AS flooding has left schools in a bad shape, Sajida has taken up teaching. This photo shows the polio worker teaching her children and their cousins so that their academic year is not wasted.—Dawn
AS flooding has left schools in a bad shape, Sajida has taken up teaching. This photo shows the polio worker teaching her children and their cousins so that their academic year is not wasted.—Dawn

QUETTA: The devastation caused by the heavy downpour in Quetta turned my life upside down in an instant, says Sajida, a frontline polio worker, in a conversation with Dawn. “I still vividly remember the day when my husband, Farooq, who was rendered unconscious due to an electric shock, had to be rescued as rainwater inundated our household,” she recalls her encounter with the flooding.

Looking back on the traumatic experience, she says there were sirens of ambulances coming from outside; people were shouting, running here and there to save themselves from the gushing water.

Sajida, a mother of five, lives in a joint family system of about 26 members in the Shadenzai union council of the provincial capital. Being the sole breadwinner since her husband is in between jobs, she also contributes to the overall expense of the house.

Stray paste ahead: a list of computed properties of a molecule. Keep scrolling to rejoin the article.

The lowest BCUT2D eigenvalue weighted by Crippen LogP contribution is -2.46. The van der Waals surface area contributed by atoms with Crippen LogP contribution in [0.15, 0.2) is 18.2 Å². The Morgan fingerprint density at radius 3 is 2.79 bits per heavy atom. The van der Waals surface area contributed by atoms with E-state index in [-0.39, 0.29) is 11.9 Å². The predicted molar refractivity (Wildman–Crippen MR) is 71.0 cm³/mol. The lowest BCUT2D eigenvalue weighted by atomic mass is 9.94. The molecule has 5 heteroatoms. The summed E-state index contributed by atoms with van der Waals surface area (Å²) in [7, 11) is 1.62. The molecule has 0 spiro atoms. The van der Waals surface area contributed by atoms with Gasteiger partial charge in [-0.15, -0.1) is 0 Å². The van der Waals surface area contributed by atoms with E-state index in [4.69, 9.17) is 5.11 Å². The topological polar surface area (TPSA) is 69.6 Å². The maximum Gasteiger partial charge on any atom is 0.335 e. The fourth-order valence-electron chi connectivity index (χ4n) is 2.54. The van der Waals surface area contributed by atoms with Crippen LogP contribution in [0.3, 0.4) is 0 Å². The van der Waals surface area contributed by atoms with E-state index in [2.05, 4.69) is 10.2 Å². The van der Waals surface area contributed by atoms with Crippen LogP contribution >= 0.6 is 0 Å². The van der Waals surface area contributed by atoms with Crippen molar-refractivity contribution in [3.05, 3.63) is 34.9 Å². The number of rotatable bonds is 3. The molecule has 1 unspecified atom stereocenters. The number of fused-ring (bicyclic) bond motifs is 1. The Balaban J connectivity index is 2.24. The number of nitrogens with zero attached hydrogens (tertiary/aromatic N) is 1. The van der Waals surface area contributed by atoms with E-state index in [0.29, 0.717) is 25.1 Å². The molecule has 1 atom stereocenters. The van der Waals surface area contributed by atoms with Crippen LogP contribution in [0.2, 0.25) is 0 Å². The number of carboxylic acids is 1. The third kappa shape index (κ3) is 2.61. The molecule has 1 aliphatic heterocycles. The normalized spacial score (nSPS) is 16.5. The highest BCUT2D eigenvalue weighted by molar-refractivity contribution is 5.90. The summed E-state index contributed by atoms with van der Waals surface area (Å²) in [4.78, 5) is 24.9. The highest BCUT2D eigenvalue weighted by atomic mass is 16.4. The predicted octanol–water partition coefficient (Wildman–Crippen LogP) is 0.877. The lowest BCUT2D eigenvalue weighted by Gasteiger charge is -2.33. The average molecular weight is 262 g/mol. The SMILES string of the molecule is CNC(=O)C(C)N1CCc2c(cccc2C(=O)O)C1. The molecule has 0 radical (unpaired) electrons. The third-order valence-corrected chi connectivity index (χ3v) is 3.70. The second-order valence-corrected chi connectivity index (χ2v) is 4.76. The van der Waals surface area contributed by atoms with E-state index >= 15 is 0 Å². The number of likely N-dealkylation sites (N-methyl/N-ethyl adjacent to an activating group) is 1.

She says her family still lives in trauma as returning back to normalcy is next to impossible. “The water destroyed everything in my houses. All the appliances that I had purchased from my meagre salary were gone in an instant,” the polio worker adds in despair.

Sajida is not the only polio worker to have been battered by floods. About 700 members of the Polio Eradication Initiative (PEI) in Quetta faced devastation as a result of floods.

“Houses of many workers have partially or fully collapsed. Those having agricultural lands are left with nothing after the deluge ruined their farms and livestock,” according to Coordinator Emer­gency Operation Centre (EOC) Balochistan Hameedullah Nasar.

The flooding also impacted the anti-polio drive in the province as it was supposed to start on Aug 29 but had to be postponed due to floods. The delay in the polio drive is putting the lives of many children at risk, the coordinator says, referring to the resurgence of poliovirus in parts of the country.

However, the polio workers haven’t shied away from their duties despite the critical situation.

“They are still in the field … supporting the [provincial] health department in the establishment of 300 health camps in seven districts — Nasirabad, Jaffarabad, Sohbatpur, Jhal Magsi, Harnai, and Pishin of Balochistan,” the official tells Dawn. The polio workers are also working with other humanitarian organisations to provide relief to the survivors of massive floods.

The flooding caused by record monsoon rains in Balochistan has so far claimed the lives of 270 people, including 83 children. Around 166 people were injured while 65,000 houses were completely damaged. The calamity washed away roads, railways, livestock, and crops and left parts of the province marooned.

Published in Dawn, September 16th, 2022

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